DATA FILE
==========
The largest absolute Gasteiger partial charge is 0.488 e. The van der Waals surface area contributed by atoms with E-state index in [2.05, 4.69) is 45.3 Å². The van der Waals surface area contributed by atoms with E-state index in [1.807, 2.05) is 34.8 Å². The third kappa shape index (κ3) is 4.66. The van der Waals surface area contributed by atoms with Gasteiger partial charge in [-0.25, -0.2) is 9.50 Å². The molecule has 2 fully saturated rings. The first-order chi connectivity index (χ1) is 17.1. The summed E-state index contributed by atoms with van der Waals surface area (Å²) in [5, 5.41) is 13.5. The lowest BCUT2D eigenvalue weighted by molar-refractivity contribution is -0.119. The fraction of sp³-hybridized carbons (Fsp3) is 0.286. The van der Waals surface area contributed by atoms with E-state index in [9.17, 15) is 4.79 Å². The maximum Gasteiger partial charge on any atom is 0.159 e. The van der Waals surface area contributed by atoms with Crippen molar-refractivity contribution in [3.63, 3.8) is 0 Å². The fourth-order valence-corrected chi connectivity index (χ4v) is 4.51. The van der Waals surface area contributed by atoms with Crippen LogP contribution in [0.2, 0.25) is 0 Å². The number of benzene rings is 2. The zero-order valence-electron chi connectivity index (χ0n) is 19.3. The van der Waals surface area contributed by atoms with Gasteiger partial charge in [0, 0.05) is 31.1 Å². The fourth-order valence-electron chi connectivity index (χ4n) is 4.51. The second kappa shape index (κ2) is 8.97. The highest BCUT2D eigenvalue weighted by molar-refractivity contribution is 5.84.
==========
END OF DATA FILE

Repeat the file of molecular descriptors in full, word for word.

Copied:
The largest absolute Gasteiger partial charge is 0.488 e. The van der Waals surface area contributed by atoms with E-state index in [2.05, 4.69) is 45.3 Å². The van der Waals surface area contributed by atoms with E-state index in [1.807, 2.05) is 34.8 Å². The third kappa shape index (κ3) is 4.66. The van der Waals surface area contributed by atoms with Gasteiger partial charge in [-0.25, -0.2) is 9.50 Å². The molecule has 2 fully saturated rings. The first-order chi connectivity index (χ1) is 17.1. The summed E-state index contributed by atoms with van der Waals surface area (Å²) in [5, 5.41) is 13.5. The lowest BCUT2D eigenvalue weighted by molar-refractivity contribution is -0.119. The fraction of sp³-hybridized carbons (Fsp3) is 0.286. The van der Waals surface area contributed by atoms with E-state index in [9.17, 15) is 4.79 Å². The maximum Gasteiger partial charge on any atom is 0.159 e. The van der Waals surface area contributed by atoms with Crippen molar-refractivity contribution in [3.63, 3.8) is 0 Å². The fourth-order valence-corrected chi connectivity index (χ4v) is 4.51. The van der Waals surface area contributed by atoms with Crippen LogP contribution in [0.2, 0.25) is 0 Å². The number of benzene rings is 2. The zero-order valence-electron chi connectivity index (χ0n) is 19.3. The van der Waals surface area contributed by atoms with Gasteiger partial charge in [0, 0.05) is 31.1 Å². The fourth-order valence-electron chi connectivity index (χ4n) is 4.51. The second kappa shape index (κ2) is 8.97. The highest BCUT2D eigenvalue weighted by molar-refractivity contribution is 5.84.